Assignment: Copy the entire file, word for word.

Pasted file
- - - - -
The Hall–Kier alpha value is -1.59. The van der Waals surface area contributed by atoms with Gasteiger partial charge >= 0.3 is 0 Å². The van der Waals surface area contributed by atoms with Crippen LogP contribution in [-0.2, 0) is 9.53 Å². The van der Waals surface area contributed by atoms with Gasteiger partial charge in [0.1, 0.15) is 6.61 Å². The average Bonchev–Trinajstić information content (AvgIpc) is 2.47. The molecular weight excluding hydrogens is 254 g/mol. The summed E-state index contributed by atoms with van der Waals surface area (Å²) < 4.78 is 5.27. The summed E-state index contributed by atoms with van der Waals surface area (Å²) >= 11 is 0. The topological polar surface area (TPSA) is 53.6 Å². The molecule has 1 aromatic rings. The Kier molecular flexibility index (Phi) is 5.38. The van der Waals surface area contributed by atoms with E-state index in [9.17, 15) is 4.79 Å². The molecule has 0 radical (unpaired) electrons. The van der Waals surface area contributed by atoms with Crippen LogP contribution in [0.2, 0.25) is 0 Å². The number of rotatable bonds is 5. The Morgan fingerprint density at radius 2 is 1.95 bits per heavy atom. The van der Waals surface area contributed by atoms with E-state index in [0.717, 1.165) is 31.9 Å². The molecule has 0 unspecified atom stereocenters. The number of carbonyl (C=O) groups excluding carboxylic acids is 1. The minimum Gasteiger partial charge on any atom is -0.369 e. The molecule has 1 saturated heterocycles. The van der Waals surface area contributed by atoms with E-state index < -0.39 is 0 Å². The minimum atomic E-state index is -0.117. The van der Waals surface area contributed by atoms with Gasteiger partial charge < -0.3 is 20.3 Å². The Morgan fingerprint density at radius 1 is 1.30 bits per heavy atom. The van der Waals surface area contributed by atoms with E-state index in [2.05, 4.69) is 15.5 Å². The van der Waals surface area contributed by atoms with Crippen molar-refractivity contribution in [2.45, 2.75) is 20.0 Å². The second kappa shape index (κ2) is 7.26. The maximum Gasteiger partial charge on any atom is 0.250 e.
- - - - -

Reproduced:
The Hall–Kier alpha value is -1.59. The van der Waals surface area contributed by atoms with Gasteiger partial charge >= 0.3 is 0 Å². The van der Waals surface area contributed by atoms with Crippen LogP contribution in [-0.2, 0) is 9.53 Å². The van der Waals surface area contributed by atoms with Gasteiger partial charge in [0.1, 0.15) is 6.61 Å². The average Bonchev–Trinajstić information content (AvgIpc) is 2.47. The molecular weight excluding hydrogens is 254 g/mol. The summed E-state index contributed by atoms with van der Waals surface area (Å²) < 4.78 is 5.27. The summed E-state index contributed by atoms with van der Waals surface area (Å²) >= 11 is 0. The topological polar surface area (TPSA) is 53.6 Å². The molecule has 1 aromatic rings. The Kier molecular flexibility index (Phi) is 5.38. The van der Waals surface area contributed by atoms with E-state index in [9.17, 15) is 4.79 Å². The molecule has 0 radical (unpaired) electrons. The van der Waals surface area contributed by atoms with Crippen LogP contribution in [0.2, 0.25) is 0 Å². The number of rotatable bonds is 5. The Morgan fingerprint density at radius 2 is 1.95 bits per heavy atom. The van der Waals surface area contributed by atoms with E-state index in [0.717, 1.165) is 31.9 Å². The molecule has 0 unspecified atom stereocenters. The number of carbonyl (C=O) groups excluding carboxylic acids is 1. The minimum Gasteiger partial charge on any atom is -0.369 e. The molecule has 1 saturated heterocycles. The van der Waals surface area contributed by atoms with E-state index < -0.39 is 0 Å². The minimum atomic E-state index is -0.117. The van der Waals surface area contributed by atoms with Gasteiger partial charge < -0.3 is 20.3 Å². The Morgan fingerprint density at radius 1 is 1.30 bits per heavy atom. The van der Waals surface area contributed by atoms with E-state index in [2.05, 4.69) is 15.5 Å². The van der Waals surface area contributed by atoms with Crippen molar-refractivity contribution in [2.45, 2.75) is 20.0 Å². The second kappa shape index (κ2) is 7.26. The maximum Gasteiger partial charge on any atom is 0.250 e.